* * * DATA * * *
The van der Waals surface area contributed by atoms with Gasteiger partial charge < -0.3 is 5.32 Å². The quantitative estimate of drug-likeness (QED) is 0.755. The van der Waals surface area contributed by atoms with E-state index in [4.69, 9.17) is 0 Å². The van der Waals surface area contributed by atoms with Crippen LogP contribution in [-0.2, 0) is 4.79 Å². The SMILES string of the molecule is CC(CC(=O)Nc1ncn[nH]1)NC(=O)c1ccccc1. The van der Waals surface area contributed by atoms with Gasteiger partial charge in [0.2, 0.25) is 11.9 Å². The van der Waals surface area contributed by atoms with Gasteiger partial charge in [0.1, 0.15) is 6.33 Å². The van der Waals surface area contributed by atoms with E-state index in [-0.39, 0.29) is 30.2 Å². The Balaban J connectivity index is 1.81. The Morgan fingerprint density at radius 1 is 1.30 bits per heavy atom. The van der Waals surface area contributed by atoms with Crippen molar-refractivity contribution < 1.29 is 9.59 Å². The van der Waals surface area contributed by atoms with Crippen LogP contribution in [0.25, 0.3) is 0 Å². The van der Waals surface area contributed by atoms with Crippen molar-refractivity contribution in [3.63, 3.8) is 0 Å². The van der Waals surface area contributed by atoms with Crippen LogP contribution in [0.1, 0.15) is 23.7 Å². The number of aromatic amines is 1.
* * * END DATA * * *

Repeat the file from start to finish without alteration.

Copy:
The van der Waals surface area contributed by atoms with Gasteiger partial charge < -0.3 is 5.32 Å². The quantitative estimate of drug-likeness (QED) is 0.755. The van der Waals surface area contributed by atoms with E-state index in [4.69, 9.17) is 0 Å². The van der Waals surface area contributed by atoms with Crippen LogP contribution in [-0.2, 0) is 4.79 Å². The SMILES string of the molecule is CC(CC(=O)Nc1ncn[nH]1)NC(=O)c1ccccc1. The van der Waals surface area contributed by atoms with Gasteiger partial charge in [0.2, 0.25) is 11.9 Å². The van der Waals surface area contributed by atoms with Gasteiger partial charge in [0.1, 0.15) is 6.33 Å². The van der Waals surface area contributed by atoms with E-state index in [-0.39, 0.29) is 30.2 Å². The Balaban J connectivity index is 1.81. The Morgan fingerprint density at radius 1 is 1.30 bits per heavy atom. The van der Waals surface area contributed by atoms with Crippen molar-refractivity contribution < 1.29 is 9.59 Å². The van der Waals surface area contributed by atoms with Crippen LogP contribution in [0.25, 0.3) is 0 Å². The van der Waals surface area contributed by atoms with Crippen molar-refractivity contribution in [3.63, 3.8) is 0 Å². The van der Waals surface area contributed by atoms with Crippen LogP contribution in [0.1, 0.15) is 23.7 Å². The number of aromatic amines is 1.